Instructional design and development is no longer strictly a one-person pursuit, especially when delivery is digital. It takes a team possessing the skills needed to create video, virtual reality applications, online games, and many other forms of media to be delivered across multiple platforms. To do this successfully when your development team is widely separated requires an appropriate approach to project management and the necessary support tools.

Different kinds of projects call for different kinds of support. For example, building a bridge is a different kind of project than creating an eLearning application. While there may be superficial similarities between the kinds of practices required across many different projects, in this article I will outline the broad categories of software for instructional design and development projects, and I will identify some examples of these.

What is project management?

According to the Project Management Institute, a project is “a temporary endeavor undertaken to create a unique product, service, or result.” That would include creation of materials and systems for delivering instruction and facilitating learning and skills. To do this, organizations use software and other tools and practices to manage projects that meet their requirements for the unique product, service, or result, including delivery on time and within budget. That effort is project management. It takes, as Joanne Astorga said in a recent article in Learning Solutions, a solid and shared system for keeping track of work assignments and project schedules, and that’s where the software comes in.

Project management software ranges from:

  • General-purpose tools such as Asana, Monday.com, and ClickUp, to
  • Tools such as Notion, Trello, and Float that focus on task management within a project context, to
  • Applications designed to support specific types of projects, such as Assemble or Airtable for video production.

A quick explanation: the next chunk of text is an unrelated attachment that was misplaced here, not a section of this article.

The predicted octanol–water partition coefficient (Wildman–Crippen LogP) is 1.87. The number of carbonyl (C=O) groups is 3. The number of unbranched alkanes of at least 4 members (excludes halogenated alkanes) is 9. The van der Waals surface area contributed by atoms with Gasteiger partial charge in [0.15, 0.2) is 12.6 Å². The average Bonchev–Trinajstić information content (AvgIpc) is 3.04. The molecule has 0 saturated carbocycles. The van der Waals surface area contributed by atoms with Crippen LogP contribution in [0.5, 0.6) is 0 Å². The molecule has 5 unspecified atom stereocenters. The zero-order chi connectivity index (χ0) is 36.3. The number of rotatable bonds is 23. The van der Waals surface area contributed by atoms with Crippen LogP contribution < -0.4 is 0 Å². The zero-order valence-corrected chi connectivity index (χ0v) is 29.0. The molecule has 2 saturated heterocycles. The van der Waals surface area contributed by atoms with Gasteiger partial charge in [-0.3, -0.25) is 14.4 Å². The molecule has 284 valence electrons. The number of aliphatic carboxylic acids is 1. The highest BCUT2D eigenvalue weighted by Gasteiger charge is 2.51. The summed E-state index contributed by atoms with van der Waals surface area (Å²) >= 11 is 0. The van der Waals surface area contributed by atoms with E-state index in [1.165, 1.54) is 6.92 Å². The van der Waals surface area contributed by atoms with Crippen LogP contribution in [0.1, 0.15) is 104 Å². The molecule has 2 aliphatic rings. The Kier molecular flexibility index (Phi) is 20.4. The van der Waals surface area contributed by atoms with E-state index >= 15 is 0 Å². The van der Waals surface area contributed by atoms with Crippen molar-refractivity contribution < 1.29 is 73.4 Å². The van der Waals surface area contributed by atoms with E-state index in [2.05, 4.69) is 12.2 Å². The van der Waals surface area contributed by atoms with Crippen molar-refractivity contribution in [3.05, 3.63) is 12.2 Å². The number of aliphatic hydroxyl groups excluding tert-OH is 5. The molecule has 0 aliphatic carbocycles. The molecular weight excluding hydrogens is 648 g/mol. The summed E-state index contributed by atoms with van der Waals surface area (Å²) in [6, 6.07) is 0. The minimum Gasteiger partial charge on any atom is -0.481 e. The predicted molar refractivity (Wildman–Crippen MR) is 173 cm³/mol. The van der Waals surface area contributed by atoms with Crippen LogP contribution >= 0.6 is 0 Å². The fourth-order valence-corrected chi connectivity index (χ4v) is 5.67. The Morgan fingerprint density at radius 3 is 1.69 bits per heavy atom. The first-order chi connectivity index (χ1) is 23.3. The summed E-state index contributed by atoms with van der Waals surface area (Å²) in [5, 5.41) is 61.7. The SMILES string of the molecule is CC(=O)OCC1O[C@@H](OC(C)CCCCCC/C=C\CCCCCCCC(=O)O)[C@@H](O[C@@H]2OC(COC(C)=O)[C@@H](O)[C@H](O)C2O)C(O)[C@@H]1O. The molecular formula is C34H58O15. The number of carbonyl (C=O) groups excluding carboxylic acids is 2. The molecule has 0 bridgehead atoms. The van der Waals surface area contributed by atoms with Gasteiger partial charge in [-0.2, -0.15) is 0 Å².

There are hundreds of other software choices for project management and task management; the ones just listed are only examples and are not an endorsement by The Learning Guild. The challenge is to choose the tools that best match your desired project outcome, your organization, and the experience of your team.

Features and elements

Software for project management can offer a number of features to carry out different functions. The most important functions are in the broad category of “task management”. These include identifying and managing tasks and subtasks and visual task management features such as kanban boards and Gantt charts. Other project management software features often include support for collaboration, email integration, and documentation. Most project management software now includes provision for mobile devices, including iPads and Android devices.

Two broad categories of software to support projects

Integrated solutions try to include all of the important features and elements. These are also referred to as program and portfolio management (PPM) software.

“Best-of-breed” solutions stick to one niche or a small subset of elements, where they can outperform an integrated system. These may also be referred to as task management or work management software.

Selecting project management software

In general, small organizations tend to choose several best-of-breed solutions rather than a single PPM software. This saves money and also avoids having to deal with an application that offers far more than is needed and that may be complicated to implement and use. Large organizations also use best-of-breed solutions in addition to PPM software to facilitate project execution and to reduce the management burden at specific points.

See the Buyers Guides at capterra.com, trustradius.com, or G2.com for vendor-neutral guidance that takes the characteristics of your organization and of the various software choices into account.

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